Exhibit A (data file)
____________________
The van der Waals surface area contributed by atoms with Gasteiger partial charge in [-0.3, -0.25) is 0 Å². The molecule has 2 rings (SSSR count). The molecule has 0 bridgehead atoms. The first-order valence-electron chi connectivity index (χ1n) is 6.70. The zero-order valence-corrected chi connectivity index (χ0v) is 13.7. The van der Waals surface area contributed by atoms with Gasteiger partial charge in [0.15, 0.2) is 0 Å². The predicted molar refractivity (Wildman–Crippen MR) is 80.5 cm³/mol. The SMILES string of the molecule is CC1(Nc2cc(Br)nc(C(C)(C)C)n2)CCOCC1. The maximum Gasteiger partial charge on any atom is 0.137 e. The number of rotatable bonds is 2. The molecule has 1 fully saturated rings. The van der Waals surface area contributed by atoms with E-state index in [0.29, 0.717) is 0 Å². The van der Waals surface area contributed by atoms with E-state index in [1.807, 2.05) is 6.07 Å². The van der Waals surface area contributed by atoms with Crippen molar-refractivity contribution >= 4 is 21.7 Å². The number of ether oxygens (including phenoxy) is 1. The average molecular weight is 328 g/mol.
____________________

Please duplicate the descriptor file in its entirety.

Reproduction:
The van der Waals surface area contributed by atoms with Gasteiger partial charge in [-0.3, -0.25) is 0 Å². The molecule has 2 rings (SSSR count). The molecule has 0 bridgehead atoms. The first-order valence-electron chi connectivity index (χ1n) is 6.70. The zero-order valence-corrected chi connectivity index (χ0v) is 13.7. The van der Waals surface area contributed by atoms with Gasteiger partial charge in [0.15, 0.2) is 0 Å². The predicted molar refractivity (Wildman–Crippen MR) is 80.5 cm³/mol. The SMILES string of the molecule is CC1(Nc2cc(Br)nc(C(C)(C)C)n2)CCOCC1. The maximum Gasteiger partial charge on any atom is 0.137 e. The number of rotatable bonds is 2. The molecule has 1 fully saturated rings. The van der Waals surface area contributed by atoms with E-state index in [0.29, 0.717) is 0 Å². The van der Waals surface area contributed by atoms with E-state index in [1.807, 2.05) is 6.07 Å². The van der Waals surface area contributed by atoms with Crippen molar-refractivity contribution >= 4 is 21.7 Å². The number of ether oxygens (including phenoxy) is 1. The average molecular weight is 328 g/mol.